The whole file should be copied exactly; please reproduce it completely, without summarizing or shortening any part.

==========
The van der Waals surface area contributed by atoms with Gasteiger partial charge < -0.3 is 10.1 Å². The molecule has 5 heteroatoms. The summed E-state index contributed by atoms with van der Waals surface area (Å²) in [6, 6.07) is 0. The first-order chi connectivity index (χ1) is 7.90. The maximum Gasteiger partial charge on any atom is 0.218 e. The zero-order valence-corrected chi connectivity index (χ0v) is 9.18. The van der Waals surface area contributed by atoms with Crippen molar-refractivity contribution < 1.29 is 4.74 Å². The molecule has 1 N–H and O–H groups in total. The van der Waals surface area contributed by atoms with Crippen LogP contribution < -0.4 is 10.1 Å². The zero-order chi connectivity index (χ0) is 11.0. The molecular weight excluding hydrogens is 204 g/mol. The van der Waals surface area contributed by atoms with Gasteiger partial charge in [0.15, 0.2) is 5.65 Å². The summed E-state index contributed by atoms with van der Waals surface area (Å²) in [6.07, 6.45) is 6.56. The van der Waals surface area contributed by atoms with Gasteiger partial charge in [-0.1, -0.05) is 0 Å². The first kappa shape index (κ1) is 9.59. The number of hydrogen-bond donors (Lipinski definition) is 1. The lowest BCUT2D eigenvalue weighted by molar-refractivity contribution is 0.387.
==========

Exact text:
The van der Waals surface area contributed by atoms with Gasteiger partial charge < -0.3 is 10.1 Å². The molecule has 5 heteroatoms. The summed E-state index contributed by atoms with van der Waals surface area (Å²) in [6, 6.07) is 0. The first-order chi connectivity index (χ1) is 7.90. The maximum Gasteiger partial charge on any atom is 0.218 e. The zero-order valence-corrected chi connectivity index (χ0v) is 9.18. The van der Waals surface area contributed by atoms with Crippen molar-refractivity contribution < 1.29 is 4.74 Å². The molecule has 1 N–H and O–H groups in total. The van der Waals surface area contributed by atoms with Crippen LogP contribution < -0.4 is 10.1 Å². The zero-order chi connectivity index (χ0) is 11.0. The molecular weight excluding hydrogens is 204 g/mol. The van der Waals surface area contributed by atoms with Gasteiger partial charge in [0.15, 0.2) is 5.65 Å². The summed E-state index contributed by atoms with van der Waals surface area (Å²) in [6.07, 6.45) is 6.56. The van der Waals surface area contributed by atoms with Gasteiger partial charge in [-0.1, -0.05) is 0 Å². The first kappa shape index (κ1) is 9.59. The number of hydrogen-bond donors (Lipinski definition) is 1. The lowest BCUT2D eigenvalue weighted by molar-refractivity contribution is 0.387.